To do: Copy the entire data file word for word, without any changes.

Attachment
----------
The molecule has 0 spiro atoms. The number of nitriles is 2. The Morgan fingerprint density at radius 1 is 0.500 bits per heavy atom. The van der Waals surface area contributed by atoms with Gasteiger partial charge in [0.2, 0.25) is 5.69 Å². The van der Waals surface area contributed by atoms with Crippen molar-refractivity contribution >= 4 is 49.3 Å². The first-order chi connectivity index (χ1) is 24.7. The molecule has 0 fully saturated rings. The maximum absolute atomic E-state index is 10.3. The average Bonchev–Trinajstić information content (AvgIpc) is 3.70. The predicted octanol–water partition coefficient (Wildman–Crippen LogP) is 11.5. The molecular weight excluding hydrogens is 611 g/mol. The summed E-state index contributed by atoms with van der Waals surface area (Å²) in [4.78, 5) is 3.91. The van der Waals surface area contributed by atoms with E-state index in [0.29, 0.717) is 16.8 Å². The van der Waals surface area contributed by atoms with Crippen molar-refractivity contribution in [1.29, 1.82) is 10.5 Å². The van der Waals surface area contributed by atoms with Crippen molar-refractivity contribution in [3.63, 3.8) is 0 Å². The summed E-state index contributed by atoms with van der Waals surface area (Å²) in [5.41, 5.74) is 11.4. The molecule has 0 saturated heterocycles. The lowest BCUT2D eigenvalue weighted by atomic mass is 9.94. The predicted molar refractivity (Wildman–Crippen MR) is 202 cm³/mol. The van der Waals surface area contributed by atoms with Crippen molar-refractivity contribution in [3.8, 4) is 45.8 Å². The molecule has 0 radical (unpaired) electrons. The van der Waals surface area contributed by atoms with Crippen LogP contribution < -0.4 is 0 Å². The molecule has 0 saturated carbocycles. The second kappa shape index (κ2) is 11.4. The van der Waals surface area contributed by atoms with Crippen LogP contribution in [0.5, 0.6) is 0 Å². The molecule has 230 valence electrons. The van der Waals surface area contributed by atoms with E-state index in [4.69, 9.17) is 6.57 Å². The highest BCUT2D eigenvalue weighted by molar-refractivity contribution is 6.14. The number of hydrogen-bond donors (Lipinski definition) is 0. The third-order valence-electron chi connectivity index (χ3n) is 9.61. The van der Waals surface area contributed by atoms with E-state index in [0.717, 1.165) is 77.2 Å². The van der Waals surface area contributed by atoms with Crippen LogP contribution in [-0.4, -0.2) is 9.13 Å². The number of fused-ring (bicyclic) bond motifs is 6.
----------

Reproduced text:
The molecule has 0 spiro atoms. The number of nitriles is 2. The Morgan fingerprint density at radius 1 is 0.500 bits per heavy atom. The van der Waals surface area contributed by atoms with Gasteiger partial charge in [0.2, 0.25) is 5.69 Å². The van der Waals surface area contributed by atoms with Crippen molar-refractivity contribution >= 4 is 49.3 Å². The first-order chi connectivity index (χ1) is 24.7. The molecule has 0 fully saturated rings. The maximum absolute atomic E-state index is 10.3. The average Bonchev–Trinajstić information content (AvgIpc) is 3.70. The predicted octanol–water partition coefficient (Wildman–Crippen LogP) is 11.5. The molecular weight excluding hydrogens is 611 g/mol. The summed E-state index contributed by atoms with van der Waals surface area (Å²) in [4.78, 5) is 3.91. The van der Waals surface area contributed by atoms with E-state index in [0.29, 0.717) is 16.8 Å². The van der Waals surface area contributed by atoms with Crippen molar-refractivity contribution in [1.29, 1.82) is 10.5 Å². The van der Waals surface area contributed by atoms with Crippen molar-refractivity contribution in [3.63, 3.8) is 0 Å². The summed E-state index contributed by atoms with van der Waals surface area (Å²) in [5.41, 5.74) is 11.4. The molecule has 0 saturated heterocycles. The lowest BCUT2D eigenvalue weighted by atomic mass is 9.94. The predicted molar refractivity (Wildman–Crippen MR) is 202 cm³/mol. The van der Waals surface area contributed by atoms with Crippen molar-refractivity contribution in [3.8, 4) is 45.8 Å². The molecule has 0 radical (unpaired) electrons. The van der Waals surface area contributed by atoms with Crippen LogP contribution < -0.4 is 0 Å². The molecule has 0 saturated carbocycles. The second kappa shape index (κ2) is 11.4. The van der Waals surface area contributed by atoms with Crippen LogP contribution in [0.5, 0.6) is 0 Å². The molecule has 230 valence electrons. The van der Waals surface area contributed by atoms with E-state index in [4.69, 9.17) is 6.57 Å². The highest BCUT2D eigenvalue weighted by molar-refractivity contribution is 6.14. The number of hydrogen-bond donors (Lipinski definition) is 0. The third-order valence-electron chi connectivity index (χ3n) is 9.61. The van der Waals surface area contributed by atoms with E-state index in [0.717, 1.165) is 77.2 Å². The van der Waals surface area contributed by atoms with Crippen LogP contribution in [-0.4, -0.2) is 9.13 Å². The number of fused-ring (bicyclic) bond motifs is 6.